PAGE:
With Thanksgiving behind us, thoughts turn to the upcoming holiday season. But for those of you like me, you are thinking already about the New Year. Just a little bit of tax planning now can make such a difference in your tax bill come April. Here are some easy ways to minimize taxes in the months to come.
Clean out your closet for the Holidays
Take a full inventory of what’s in there and donate items you don’t recognize or rarely see to your favorite donation center. Not only will you get in the holiday spirit and gain a charitable tax deduction, you’ll have more room for this season’s fashions.
Maximize pre-tax retirement plan contributions
Review how much you are contributing and adjust it to the maximum. Your contributions directly reduce taxable income and can add “free money” to your plan if your employer matches.
Double up or make payments early for Itemized Deductions
Many a tax dollar can be saved this year by paying extra or even just a few days early certain expenses, including property taxes, state estimated taxes, and mortgage payments.
Group medical costs
Fortunately most of us don’t qualify for the medical expense deduction, which kicks in above 7.5% of our adjusted gross income. But if this is an expensive year for you medically speaking, try to lump in any other services you need as well. Plan expensive dental work including false teeth. Plan purchases of glasses, contact lenses, laser eye surgery, or even hearing aids.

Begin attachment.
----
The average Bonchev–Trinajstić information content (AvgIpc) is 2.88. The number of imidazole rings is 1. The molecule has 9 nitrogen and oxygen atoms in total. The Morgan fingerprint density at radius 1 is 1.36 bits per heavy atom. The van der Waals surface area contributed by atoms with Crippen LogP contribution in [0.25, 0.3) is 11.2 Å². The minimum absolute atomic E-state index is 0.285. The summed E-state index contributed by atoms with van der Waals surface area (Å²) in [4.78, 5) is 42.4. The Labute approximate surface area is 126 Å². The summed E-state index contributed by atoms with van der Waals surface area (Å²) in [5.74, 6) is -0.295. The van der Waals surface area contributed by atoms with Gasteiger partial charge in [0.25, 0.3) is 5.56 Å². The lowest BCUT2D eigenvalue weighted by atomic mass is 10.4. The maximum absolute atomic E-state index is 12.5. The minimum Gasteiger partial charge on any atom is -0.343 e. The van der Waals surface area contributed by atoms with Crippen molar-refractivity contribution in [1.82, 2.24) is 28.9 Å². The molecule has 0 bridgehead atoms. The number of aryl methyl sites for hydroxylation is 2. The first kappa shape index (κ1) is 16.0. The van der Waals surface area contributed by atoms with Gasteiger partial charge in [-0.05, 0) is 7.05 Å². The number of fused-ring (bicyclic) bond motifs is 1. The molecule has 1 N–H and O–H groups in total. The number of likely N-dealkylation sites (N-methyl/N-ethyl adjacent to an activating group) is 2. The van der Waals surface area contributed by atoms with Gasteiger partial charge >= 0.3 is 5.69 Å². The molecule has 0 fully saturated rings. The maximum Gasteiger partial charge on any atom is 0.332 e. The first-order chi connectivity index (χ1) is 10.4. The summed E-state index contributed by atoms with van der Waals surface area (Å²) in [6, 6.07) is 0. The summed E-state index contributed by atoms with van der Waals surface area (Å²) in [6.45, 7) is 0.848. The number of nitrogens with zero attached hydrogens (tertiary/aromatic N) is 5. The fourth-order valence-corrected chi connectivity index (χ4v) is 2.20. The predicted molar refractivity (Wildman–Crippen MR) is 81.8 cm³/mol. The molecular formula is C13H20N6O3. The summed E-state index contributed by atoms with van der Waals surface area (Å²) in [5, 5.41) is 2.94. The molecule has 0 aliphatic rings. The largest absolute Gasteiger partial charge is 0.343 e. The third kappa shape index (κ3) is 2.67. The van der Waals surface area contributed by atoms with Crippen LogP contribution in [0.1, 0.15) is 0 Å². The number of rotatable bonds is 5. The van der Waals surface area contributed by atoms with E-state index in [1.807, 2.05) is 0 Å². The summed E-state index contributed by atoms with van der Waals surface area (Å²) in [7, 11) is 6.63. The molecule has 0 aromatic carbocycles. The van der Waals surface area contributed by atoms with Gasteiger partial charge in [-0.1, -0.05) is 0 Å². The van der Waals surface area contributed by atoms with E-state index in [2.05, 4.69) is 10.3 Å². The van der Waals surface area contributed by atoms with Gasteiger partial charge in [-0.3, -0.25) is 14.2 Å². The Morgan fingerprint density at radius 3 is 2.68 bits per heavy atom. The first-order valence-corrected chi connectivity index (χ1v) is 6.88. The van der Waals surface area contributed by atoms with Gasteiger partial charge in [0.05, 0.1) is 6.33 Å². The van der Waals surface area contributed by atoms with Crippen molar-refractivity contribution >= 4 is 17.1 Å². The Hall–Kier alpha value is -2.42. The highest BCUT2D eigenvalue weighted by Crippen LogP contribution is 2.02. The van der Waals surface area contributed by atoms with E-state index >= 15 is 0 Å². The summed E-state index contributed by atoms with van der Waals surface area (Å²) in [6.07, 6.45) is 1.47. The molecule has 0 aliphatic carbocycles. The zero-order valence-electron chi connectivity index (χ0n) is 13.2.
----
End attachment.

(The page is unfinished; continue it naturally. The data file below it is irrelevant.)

Group job-hunting costs
These are deductible in excess of 2% of your adjusted gross income, as are moving costs when you relocate more than 50 miles away to take a new job.
Time the sale of investments
Consider your cost or basis in the stock before selling it for needed cash. A delay of even a few days into January can make your April completely different tax-wise.
Of course, you should always consider your unique situation in thinking about tax strategies. Early tax payments for example, might be wasted if you are subject to the Alternative Minimum Tax (AMT). If you need a little help, consider consulting with your tax preparer. You may be pleasantly surprised how affordable a quick review of your tax situation can be.
Tax Tips are not a substitute for legal, accounting, tax, investment or other professional advice. Always consult with your trusted accounting advisor before acting upon any Tax Tip.